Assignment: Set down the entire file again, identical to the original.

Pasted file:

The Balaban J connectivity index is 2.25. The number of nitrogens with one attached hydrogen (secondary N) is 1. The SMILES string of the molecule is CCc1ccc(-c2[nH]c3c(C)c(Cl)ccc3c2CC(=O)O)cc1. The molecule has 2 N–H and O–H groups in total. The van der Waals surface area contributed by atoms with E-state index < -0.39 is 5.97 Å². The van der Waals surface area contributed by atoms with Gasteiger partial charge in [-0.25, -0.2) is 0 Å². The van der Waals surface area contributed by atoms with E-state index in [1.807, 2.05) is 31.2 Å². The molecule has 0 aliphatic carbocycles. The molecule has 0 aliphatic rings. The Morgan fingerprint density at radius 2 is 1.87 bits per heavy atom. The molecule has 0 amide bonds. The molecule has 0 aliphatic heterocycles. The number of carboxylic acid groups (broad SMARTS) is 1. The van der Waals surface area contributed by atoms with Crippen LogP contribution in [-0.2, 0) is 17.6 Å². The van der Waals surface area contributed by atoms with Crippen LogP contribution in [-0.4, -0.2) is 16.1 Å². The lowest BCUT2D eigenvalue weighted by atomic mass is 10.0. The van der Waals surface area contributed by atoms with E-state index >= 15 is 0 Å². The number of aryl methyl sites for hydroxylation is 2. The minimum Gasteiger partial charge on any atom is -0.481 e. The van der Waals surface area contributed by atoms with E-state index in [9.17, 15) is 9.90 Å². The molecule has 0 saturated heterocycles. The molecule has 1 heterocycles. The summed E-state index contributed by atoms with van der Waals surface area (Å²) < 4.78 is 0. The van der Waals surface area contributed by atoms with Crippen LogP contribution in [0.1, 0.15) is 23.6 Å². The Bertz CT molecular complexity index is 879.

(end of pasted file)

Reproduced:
The Balaban J connectivity index is 2.25. The number of nitrogens with one attached hydrogen (secondary N) is 1. The SMILES string of the molecule is CCc1ccc(-c2[nH]c3c(C)c(Cl)ccc3c2CC(=O)O)cc1. The molecule has 2 N–H and O–H groups in total. The van der Waals surface area contributed by atoms with E-state index < -0.39 is 5.97 Å². The van der Waals surface area contributed by atoms with Gasteiger partial charge in [-0.25, -0.2) is 0 Å². The van der Waals surface area contributed by atoms with E-state index in [1.807, 2.05) is 31.2 Å². The molecule has 0 aliphatic carbocycles. The molecule has 0 aliphatic rings. The Morgan fingerprint density at radius 2 is 1.87 bits per heavy atom. The molecule has 0 amide bonds. The molecule has 0 aliphatic heterocycles. The number of carboxylic acid groups (broad SMARTS) is 1. The van der Waals surface area contributed by atoms with Crippen LogP contribution in [-0.2, 0) is 17.6 Å². The van der Waals surface area contributed by atoms with Crippen LogP contribution in [-0.4, -0.2) is 16.1 Å². The lowest BCUT2D eigenvalue weighted by atomic mass is 10.0. The van der Waals surface area contributed by atoms with E-state index >= 15 is 0 Å². The number of aryl methyl sites for hydroxylation is 2. The minimum Gasteiger partial charge on any atom is -0.481 e. The van der Waals surface area contributed by atoms with E-state index in [9.17, 15) is 9.90 Å². The molecule has 0 saturated heterocycles. The molecule has 1 heterocycles. The summed E-state index contributed by atoms with van der Waals surface area (Å²) < 4.78 is 0. The van der Waals surface area contributed by atoms with Crippen LogP contribution in [0.1, 0.15) is 23.6 Å². The Bertz CT molecular complexity index is 879.